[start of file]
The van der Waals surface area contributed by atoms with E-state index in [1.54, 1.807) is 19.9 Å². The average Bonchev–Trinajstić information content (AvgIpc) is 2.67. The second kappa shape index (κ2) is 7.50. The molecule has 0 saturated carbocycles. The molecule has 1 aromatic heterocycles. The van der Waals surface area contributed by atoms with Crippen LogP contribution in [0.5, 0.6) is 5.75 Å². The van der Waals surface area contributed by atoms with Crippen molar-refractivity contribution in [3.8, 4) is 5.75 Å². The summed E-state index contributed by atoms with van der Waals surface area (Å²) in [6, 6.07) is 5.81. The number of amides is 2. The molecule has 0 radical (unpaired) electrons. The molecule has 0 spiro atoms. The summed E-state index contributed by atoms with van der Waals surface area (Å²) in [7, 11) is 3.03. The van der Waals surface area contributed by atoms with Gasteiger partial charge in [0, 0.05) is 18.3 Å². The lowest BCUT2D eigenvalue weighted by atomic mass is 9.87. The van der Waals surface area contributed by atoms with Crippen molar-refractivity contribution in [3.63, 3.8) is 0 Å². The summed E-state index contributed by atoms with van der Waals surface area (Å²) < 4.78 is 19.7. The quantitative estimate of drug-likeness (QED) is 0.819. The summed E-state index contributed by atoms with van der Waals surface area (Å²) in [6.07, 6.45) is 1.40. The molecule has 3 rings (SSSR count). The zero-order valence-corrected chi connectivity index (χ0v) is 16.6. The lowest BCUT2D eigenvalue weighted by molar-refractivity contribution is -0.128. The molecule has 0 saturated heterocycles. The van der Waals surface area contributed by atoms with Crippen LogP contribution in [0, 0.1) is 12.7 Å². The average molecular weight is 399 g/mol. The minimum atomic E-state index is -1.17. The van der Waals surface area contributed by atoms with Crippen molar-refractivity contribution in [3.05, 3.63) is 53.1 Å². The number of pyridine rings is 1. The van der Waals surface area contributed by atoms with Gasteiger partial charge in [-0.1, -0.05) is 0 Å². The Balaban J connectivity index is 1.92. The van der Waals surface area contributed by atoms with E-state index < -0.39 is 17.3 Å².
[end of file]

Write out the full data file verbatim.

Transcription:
The van der Waals surface area contributed by atoms with E-state index in [1.54, 1.807) is 19.9 Å². The average Bonchev–Trinajstić information content (AvgIpc) is 2.67. The second kappa shape index (κ2) is 7.50. The molecule has 0 saturated carbocycles. The molecule has 1 aromatic heterocycles. The van der Waals surface area contributed by atoms with Crippen LogP contribution in [0.5, 0.6) is 5.75 Å². The van der Waals surface area contributed by atoms with Crippen molar-refractivity contribution in [3.8, 4) is 5.75 Å². The summed E-state index contributed by atoms with van der Waals surface area (Å²) in [6, 6.07) is 5.81. The number of amides is 2. The molecule has 0 radical (unpaired) electrons. The molecule has 0 spiro atoms. The summed E-state index contributed by atoms with van der Waals surface area (Å²) in [7, 11) is 3.03. The van der Waals surface area contributed by atoms with Gasteiger partial charge in [0, 0.05) is 18.3 Å². The lowest BCUT2D eigenvalue weighted by atomic mass is 9.87. The van der Waals surface area contributed by atoms with Crippen molar-refractivity contribution in [3.63, 3.8) is 0 Å². The summed E-state index contributed by atoms with van der Waals surface area (Å²) < 4.78 is 19.7. The quantitative estimate of drug-likeness (QED) is 0.819. The summed E-state index contributed by atoms with van der Waals surface area (Å²) in [6.07, 6.45) is 1.40. The molecule has 3 rings (SSSR count). The zero-order valence-corrected chi connectivity index (χ0v) is 16.6. The lowest BCUT2D eigenvalue weighted by molar-refractivity contribution is -0.128. The molecule has 0 saturated heterocycles. The van der Waals surface area contributed by atoms with Crippen LogP contribution in [0, 0.1) is 12.7 Å². The average molecular weight is 399 g/mol. The minimum atomic E-state index is -1.17. The van der Waals surface area contributed by atoms with Crippen molar-refractivity contribution in [3.05, 3.63) is 53.1 Å². The number of pyridine rings is 1. The van der Waals surface area contributed by atoms with Gasteiger partial charge in [-0.1, -0.05) is 0 Å². The Balaban J connectivity index is 1.92. The van der Waals surface area contributed by atoms with E-state index < -0.39 is 17.3 Å².